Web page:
Kris Russell (68 GP, 1G, 12A, 23 PIM, 46.5% CF)
2016-17 Cap Hit: $3.1 M
We have been there, we have done that. Russell is fine in some regards and not good at all in others. There is just no need to go back to him, it would be better to let some of our prospects have a chance rather than dish out money to him. Let the Oilers re-sign him.
Marc-Andre Fleury (38 GP, 18-10-7, .909 SV%, 3.02 GAA)
2016-17 Cap Hit: $5.75 M
I am torn on whether Fleury is the goaltender the Flames should go after. There is a lot to like about him: he has been a part of 3 Stanley Cup teams, seems like a very good person to have on your team and has put up some very good seasons throughout his career. He also has just 2 years remaining on his contract at a reasonable cap hit and is only 32.
On the other hand, he has been plagued by inconsistency throughout his career. Perhaps the Flames would be better served to go after a younger goalie that has shown very well as a backup and may be ready for a starting role, kind of like how the Oilers acquired Cam Talbot or the Sharks acquired Martin Jones. There are a few players out there that could fit the archetype: Anttii Raanta, Phillip Grubauer, Jonas Korpisalo or Calvin Pickard. There is more risk there for sure, but they would all come in with much lower cap hits and they have the potential to be a long-term solution for the Flames until when and if one of the Flames’ goaltending prospects is ready to be an NHL starter.
I think it all comes down to the cost it would take to acquire Fleury. If it was just a mid-round pick or a “B-level” prospect, there is not a lot of reason to say no. But if the Penguins (or Vegas) are asking for a lot more for him, I don’t really see why the Flames should spend a lot on him when Brian Elliott or Steve Mason are just as good and could be had for only cash.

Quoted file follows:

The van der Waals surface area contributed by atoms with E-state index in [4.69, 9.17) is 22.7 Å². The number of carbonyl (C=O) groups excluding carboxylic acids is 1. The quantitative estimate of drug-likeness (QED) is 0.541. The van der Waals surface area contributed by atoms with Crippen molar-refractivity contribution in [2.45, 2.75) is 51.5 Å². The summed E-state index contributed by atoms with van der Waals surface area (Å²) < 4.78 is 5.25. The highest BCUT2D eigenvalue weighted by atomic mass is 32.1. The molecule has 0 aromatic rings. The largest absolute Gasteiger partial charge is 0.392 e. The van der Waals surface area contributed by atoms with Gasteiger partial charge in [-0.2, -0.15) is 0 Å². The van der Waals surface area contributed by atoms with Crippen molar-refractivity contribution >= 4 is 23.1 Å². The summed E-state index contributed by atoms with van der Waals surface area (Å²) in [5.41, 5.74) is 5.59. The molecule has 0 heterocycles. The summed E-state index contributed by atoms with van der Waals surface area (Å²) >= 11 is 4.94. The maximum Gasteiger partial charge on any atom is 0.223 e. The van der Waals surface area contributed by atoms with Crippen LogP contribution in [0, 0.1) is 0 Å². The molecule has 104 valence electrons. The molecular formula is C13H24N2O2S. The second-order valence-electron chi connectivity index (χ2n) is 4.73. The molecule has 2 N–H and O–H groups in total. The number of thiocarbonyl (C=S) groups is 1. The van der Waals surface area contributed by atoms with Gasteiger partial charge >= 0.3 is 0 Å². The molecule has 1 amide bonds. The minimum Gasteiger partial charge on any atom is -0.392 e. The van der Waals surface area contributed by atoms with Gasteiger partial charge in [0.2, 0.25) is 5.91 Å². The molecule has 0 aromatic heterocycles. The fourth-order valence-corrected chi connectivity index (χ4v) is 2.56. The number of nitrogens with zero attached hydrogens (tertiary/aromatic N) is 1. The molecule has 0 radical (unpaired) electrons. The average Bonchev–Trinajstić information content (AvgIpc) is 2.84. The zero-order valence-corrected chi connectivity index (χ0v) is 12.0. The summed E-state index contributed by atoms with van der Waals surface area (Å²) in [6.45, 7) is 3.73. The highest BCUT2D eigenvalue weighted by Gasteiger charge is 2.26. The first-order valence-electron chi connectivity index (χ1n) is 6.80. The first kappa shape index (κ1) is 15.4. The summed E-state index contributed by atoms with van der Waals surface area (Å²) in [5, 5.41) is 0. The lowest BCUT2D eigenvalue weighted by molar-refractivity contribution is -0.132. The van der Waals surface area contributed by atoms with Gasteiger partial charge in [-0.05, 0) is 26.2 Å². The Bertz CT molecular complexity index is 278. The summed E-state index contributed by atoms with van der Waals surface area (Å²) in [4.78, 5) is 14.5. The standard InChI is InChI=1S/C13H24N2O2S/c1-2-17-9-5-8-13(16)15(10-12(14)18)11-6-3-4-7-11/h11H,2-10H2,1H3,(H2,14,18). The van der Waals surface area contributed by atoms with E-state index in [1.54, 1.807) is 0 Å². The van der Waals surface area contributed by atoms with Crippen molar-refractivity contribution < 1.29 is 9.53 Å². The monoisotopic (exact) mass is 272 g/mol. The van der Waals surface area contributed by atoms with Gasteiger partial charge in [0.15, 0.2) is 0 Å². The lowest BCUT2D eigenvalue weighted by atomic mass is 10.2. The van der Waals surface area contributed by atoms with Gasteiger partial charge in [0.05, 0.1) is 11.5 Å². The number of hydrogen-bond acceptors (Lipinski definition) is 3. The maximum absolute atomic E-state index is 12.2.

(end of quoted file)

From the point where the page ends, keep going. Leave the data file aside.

The Flames are in a pretty good spot financially. They have a lot of their core (Mark Giordano, Sean Monahan, Johnny Gaudreau, Michael Frolik, Dougie Hamilton and T.J. Brodie) under contract at reasonable rates for at least 3 seasons. Bennett, Ferland and Lazar should not cost a lot to sign this summer. Mikael Backlund is the only key player who will need a new contract next off-season, but by then, Lance Bouma and Matt Stajan’s contracts will also be off the books.
However, they need to use the money they have available to them in an intelligent manner. No overpaying in money or term for aging veterans or players whose reputation is bigger than their actual skillset. In a salary cap world, financial flexibility is a massive asset than can be utilized to take advantage of teams that do not have such a luxury. A lot of the players listed above have value, but it is hard to see how they would fit into the financial structure of the organization in such a way that the benefit would outweigh the cost or risk. The Flames are entering the win phase of their building period, maintaining flexibility to be able to put them over the top in the future is imperative